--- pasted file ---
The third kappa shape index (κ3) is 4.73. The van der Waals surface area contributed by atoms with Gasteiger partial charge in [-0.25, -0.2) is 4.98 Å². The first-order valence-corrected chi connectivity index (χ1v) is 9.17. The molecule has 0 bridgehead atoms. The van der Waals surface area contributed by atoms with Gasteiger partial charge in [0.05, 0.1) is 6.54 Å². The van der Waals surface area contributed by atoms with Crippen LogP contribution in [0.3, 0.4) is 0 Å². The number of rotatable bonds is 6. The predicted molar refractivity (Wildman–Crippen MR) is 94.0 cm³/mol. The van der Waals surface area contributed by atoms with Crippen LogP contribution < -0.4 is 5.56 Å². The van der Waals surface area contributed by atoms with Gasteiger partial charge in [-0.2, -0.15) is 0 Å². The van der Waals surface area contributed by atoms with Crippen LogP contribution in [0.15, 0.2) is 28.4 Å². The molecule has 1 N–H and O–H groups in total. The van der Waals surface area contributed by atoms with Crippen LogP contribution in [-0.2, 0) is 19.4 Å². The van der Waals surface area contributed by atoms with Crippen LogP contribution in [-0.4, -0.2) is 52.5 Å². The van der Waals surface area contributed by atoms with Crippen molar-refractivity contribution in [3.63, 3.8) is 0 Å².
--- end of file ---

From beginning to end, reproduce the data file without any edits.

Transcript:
The third kappa shape index (κ3) is 4.73. The van der Waals surface area contributed by atoms with Gasteiger partial charge in [-0.25, -0.2) is 4.98 Å². The first-order valence-corrected chi connectivity index (χ1v) is 9.17. The molecule has 0 bridgehead atoms. The van der Waals surface area contributed by atoms with Gasteiger partial charge in [0.05, 0.1) is 6.54 Å². The van der Waals surface area contributed by atoms with Crippen LogP contribution in [0.3, 0.4) is 0 Å². The number of rotatable bonds is 6. The predicted molar refractivity (Wildman–Crippen MR) is 94.0 cm³/mol. The van der Waals surface area contributed by atoms with Crippen LogP contribution < -0.4 is 5.56 Å². The van der Waals surface area contributed by atoms with Gasteiger partial charge in [-0.2, -0.15) is 0 Å². The van der Waals surface area contributed by atoms with Crippen LogP contribution in [0.15, 0.2) is 28.4 Å². The molecule has 1 N–H and O–H groups in total. The van der Waals surface area contributed by atoms with Crippen LogP contribution in [-0.2, 0) is 19.4 Å². The van der Waals surface area contributed by atoms with Crippen LogP contribution in [-0.4, -0.2) is 52.5 Å². The van der Waals surface area contributed by atoms with Crippen molar-refractivity contribution in [3.63, 3.8) is 0 Å².